We are pleased to present below all posts tagged with 'workflow'. If you still can't find what you are looking for, try using the search box.
I recently had an interesting issue with a client’s SharePoint environment that I wanted to hopefully help someone else out as it wasn’t the most intuitive cause. What do you do when you try to save list items or InfoPath-customized list items and it fails? It turned out to be really simple if you know what to look for.
I’ve had this come up multiple times lately, and I thought I’d put up a post to help get the information all in one place. Now that we’re moving away from SharePoint 2010 and dealing with SharePoint 2013/2016/Online more often, folks still want SharePoint Designer but are confused which version they need. You want to be sure to get the latest and most patched version, which requires more than one download.
On a recent client project, we’re working to implement a task-based tracking solution in SharePoint 2010. There is a parent Project, and that Project has a template set of tasks the workflow creates with due dates. Then the requirement came up where if the Project due date changed, all of the task due dates needed to be updated to. Read on to see how I show you an easy and simple no-code way using workflow to tell if a field changed.
You've been there, we all have. At one point or another, we loved InfoPath and were disappointed at the news it would be discontinued. We waited with anticipation to see what was going to replace it. It's been quite the gray unknown for a long time, and in part the Ignite conference this year didn't make any overwhelm anyone with any big announcements in this regard. But that doesn’t mean there wasn't one.
Keep reading to get my thoughts and what was announced and where the planned future of InfoPath is going.
Thanks for staying with me as I walked you through the basics of workflow in our favorite intranet platform – Microsoft SharePoint (and I’ll see you at the Ignite Conference at the end of the month!).
To wrap up our series, I wanted to talk a little about some best practices with workflow then offer some ways that you can extend your workflows.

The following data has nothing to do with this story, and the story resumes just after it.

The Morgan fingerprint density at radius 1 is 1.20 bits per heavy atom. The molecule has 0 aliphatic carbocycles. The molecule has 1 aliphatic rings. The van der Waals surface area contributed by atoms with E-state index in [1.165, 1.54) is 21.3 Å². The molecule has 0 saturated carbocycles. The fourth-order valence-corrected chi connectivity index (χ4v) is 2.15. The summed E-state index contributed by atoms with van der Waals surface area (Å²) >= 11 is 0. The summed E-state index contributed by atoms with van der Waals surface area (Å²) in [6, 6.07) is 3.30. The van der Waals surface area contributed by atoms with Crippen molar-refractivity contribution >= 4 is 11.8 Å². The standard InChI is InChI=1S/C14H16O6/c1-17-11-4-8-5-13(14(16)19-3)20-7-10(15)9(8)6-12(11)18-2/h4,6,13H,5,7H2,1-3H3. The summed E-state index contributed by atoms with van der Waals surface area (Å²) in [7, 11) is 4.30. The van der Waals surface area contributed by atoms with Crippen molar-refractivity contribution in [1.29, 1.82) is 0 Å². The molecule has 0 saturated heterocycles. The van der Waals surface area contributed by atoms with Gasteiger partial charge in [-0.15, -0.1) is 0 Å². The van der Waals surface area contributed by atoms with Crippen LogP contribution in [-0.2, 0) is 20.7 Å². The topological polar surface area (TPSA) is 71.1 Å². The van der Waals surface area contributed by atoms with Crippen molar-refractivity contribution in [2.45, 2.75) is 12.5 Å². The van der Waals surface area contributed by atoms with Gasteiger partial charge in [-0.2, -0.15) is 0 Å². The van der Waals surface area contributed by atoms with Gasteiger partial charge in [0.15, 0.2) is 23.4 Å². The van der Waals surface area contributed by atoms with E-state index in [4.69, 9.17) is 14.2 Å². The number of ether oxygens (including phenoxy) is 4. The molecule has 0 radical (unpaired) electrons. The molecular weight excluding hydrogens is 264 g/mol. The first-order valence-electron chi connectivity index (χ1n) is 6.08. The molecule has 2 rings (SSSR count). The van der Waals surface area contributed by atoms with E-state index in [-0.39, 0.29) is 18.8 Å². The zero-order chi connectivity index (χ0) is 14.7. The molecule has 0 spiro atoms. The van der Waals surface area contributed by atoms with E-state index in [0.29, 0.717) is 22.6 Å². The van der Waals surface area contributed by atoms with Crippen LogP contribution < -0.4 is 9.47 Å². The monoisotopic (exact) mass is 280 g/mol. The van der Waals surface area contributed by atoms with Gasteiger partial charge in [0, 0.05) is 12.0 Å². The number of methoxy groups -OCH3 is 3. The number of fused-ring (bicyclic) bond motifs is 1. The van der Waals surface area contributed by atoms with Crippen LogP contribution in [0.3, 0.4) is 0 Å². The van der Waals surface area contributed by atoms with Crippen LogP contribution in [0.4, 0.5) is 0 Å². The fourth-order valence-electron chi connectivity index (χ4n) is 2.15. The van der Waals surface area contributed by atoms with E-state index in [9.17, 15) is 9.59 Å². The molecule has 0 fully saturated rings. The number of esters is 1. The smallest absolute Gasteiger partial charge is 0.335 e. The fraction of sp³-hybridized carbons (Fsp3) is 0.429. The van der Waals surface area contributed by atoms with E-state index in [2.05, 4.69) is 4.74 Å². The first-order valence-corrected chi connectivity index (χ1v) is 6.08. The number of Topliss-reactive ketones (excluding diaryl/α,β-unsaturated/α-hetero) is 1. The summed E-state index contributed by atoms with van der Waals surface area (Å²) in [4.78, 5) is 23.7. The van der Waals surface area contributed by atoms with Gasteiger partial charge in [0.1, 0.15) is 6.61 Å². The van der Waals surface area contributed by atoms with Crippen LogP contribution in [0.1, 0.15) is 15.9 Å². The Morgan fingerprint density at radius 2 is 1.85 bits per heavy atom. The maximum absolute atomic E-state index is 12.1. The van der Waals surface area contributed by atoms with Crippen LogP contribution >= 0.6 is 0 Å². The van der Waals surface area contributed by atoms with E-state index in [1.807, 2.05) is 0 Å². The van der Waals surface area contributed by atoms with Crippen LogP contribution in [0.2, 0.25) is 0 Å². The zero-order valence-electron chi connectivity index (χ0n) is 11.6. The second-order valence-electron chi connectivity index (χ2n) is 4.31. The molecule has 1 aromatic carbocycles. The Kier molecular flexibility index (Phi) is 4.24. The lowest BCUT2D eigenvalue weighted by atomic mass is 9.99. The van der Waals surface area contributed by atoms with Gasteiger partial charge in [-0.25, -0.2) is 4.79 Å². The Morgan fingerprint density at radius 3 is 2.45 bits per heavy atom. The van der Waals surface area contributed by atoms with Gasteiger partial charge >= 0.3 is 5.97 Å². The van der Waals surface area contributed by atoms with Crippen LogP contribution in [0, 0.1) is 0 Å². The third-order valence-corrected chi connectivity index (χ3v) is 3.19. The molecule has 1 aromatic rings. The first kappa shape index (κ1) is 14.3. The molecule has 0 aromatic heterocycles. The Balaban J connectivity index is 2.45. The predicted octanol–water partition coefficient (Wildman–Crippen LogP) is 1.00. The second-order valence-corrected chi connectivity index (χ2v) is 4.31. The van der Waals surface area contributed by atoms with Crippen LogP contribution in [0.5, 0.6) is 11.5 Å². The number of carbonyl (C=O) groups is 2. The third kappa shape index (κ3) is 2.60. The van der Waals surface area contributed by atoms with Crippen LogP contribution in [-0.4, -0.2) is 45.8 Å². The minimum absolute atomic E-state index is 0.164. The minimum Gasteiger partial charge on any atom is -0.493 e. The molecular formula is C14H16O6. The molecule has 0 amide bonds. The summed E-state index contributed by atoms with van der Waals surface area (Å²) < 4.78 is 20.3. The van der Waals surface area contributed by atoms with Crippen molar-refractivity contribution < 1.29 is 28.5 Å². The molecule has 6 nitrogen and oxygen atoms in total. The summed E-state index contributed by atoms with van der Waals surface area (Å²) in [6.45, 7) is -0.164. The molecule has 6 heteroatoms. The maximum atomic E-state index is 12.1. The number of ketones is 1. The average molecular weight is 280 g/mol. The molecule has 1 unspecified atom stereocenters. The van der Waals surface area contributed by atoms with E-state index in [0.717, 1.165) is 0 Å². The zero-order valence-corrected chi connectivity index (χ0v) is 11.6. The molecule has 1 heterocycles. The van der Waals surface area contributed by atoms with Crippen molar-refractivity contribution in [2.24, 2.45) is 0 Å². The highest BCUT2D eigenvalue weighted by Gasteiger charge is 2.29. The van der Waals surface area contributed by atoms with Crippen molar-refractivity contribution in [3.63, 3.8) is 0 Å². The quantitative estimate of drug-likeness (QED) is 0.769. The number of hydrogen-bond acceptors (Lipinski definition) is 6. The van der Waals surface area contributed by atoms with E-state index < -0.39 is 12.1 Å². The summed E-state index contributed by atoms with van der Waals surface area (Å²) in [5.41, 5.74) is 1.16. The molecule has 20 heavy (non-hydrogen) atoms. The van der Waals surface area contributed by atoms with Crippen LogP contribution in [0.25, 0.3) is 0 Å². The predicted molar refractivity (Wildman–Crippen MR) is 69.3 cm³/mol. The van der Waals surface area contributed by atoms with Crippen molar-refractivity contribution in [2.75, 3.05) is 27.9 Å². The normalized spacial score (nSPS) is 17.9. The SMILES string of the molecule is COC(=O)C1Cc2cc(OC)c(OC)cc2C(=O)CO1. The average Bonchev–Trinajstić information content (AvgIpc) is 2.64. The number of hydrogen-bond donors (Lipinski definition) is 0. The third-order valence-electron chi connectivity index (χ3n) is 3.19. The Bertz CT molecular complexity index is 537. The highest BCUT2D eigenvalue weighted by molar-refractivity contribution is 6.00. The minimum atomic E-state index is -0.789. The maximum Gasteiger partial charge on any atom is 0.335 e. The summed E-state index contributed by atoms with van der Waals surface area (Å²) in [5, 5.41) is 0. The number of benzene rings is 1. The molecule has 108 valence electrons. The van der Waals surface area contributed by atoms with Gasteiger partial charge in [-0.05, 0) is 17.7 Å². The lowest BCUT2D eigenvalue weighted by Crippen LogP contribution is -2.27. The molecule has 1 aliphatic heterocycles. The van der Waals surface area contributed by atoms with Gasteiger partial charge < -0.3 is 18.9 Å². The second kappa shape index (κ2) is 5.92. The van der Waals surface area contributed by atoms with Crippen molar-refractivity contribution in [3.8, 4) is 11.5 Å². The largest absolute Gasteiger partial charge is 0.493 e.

I trust that you’ve been following me in this 101 series on workflow, so welcome to part 3! Today we’re going to focus on getting SharePoint Designer going, reviewing the interface for workflow and creating some workflows. Get ready, this will be a long one! There’s a lot of info to get through, and I give you different steps between 2010 and 2013.
Welcome to part 2 of our introductory blog series on SharePoint workflows. Now we can venture deeper into the depths of your workflow adventures. We’ll cover how to use the default workflows, more details on workflow structure and we’ll wrap up with working with workflows. In the next post, we’ll crack open Designer to see how we can create some workflow.
With most clients I’ve worked with over the years, I inevitably get asked the same thing sooner or later – “what’s workflow?" Or it’s “teach me about workflow,” or “how do you customize an default workflow?"
With this blog series I want to try to take explain some core concepts of workflow, then give some direction on creating them, the interface, customizing the default ones, some best practices and some ideas on extending them. Sounds like a lot, and it is! There are 2 and 3-day training courses just on workflow, but my goal is to give you some basics and direction to get you going with your adventure with SharePoint workflows. I won’t go into many step by steps on building a sample workflow, but I want to help you started.
Why are we talking about Nintex? If you’ve taken a look at their site lately, they have a lot going on!
In today's post, I'll review some of the latest changes and new functionality coming from Nintex and look forward to great things from them in 2016.